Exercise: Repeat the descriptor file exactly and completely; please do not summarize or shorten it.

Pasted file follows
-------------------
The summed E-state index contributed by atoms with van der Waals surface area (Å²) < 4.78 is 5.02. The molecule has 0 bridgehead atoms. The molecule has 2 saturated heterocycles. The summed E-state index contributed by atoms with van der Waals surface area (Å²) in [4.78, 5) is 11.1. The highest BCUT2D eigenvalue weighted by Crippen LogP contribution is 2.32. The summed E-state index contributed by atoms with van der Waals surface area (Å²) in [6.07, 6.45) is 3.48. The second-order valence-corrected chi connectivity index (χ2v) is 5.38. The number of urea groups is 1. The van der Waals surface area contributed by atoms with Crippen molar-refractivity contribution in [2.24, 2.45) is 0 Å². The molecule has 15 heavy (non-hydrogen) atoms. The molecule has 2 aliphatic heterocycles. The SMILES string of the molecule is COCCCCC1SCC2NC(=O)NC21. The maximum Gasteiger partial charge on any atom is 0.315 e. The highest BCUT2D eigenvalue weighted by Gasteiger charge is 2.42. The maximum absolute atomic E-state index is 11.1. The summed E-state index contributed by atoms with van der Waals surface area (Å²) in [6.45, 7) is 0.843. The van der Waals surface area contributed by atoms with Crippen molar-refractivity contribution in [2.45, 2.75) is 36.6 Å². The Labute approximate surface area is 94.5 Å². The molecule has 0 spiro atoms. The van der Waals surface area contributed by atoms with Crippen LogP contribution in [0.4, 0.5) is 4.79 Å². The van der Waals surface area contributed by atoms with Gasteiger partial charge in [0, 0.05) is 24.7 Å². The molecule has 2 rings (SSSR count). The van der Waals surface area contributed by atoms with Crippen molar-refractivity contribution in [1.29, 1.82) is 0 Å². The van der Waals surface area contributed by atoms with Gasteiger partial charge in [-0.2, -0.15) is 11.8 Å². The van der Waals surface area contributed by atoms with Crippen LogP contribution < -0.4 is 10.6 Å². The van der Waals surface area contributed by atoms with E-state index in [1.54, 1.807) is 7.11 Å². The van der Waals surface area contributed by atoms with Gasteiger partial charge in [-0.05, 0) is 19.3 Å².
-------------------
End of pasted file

The summed E-state index contributed by atoms with van der Waals surface area (Å²) < 4.78 is 5.02. The molecule has 0 bridgehead atoms. The molecule has 2 saturated heterocycles. The summed E-state index contributed by atoms with van der Waals surface area (Å²) in [4.78, 5) is 11.1. The highest BCUT2D eigenvalue weighted by Crippen LogP contribution is 2.32. The summed E-state index contributed by atoms with van der Waals surface area (Å²) in [6.07, 6.45) is 3.48. The second-order valence-corrected chi connectivity index (χ2v) is 5.38. The number of urea groups is 1. The van der Waals surface area contributed by atoms with Crippen molar-refractivity contribution in [2.24, 2.45) is 0 Å². The molecule has 15 heavy (non-hydrogen) atoms. The molecule has 2 aliphatic heterocycles. The SMILES string of the molecule is COCCCCC1SCC2NC(=O)NC21. The maximum Gasteiger partial charge on any atom is 0.315 e. The highest BCUT2D eigenvalue weighted by Gasteiger charge is 2.42. The maximum absolute atomic E-state index is 11.1. The summed E-state index contributed by atoms with van der Waals surface area (Å²) in [6.45, 7) is 0.843. The van der Waals surface area contributed by atoms with Crippen molar-refractivity contribution in [2.45, 2.75) is 36.6 Å². The Labute approximate surface area is 94.5 Å². The molecule has 0 spiro atoms. The van der Waals surface area contributed by atoms with Crippen LogP contribution in [0.4, 0.5) is 4.79 Å². The van der Waals surface area contributed by atoms with Gasteiger partial charge in [0, 0.05) is 24.7 Å². The molecule has 2 rings (SSSR count). The van der Waals surface area contributed by atoms with Crippen molar-refractivity contribution in [1.29, 1.82) is 0 Å². The van der Waals surface area contributed by atoms with Gasteiger partial charge in [-0.2, -0.15) is 11.8 Å². The van der Waals surface area contributed by atoms with Crippen LogP contribution < -0.4 is 10.6 Å². The van der Waals surface area contributed by atoms with E-state index in [1.54, 1.807) is 7.11 Å². The van der Waals surface area contributed by atoms with Gasteiger partial charge in [-0.05, 0) is 19.3 Å².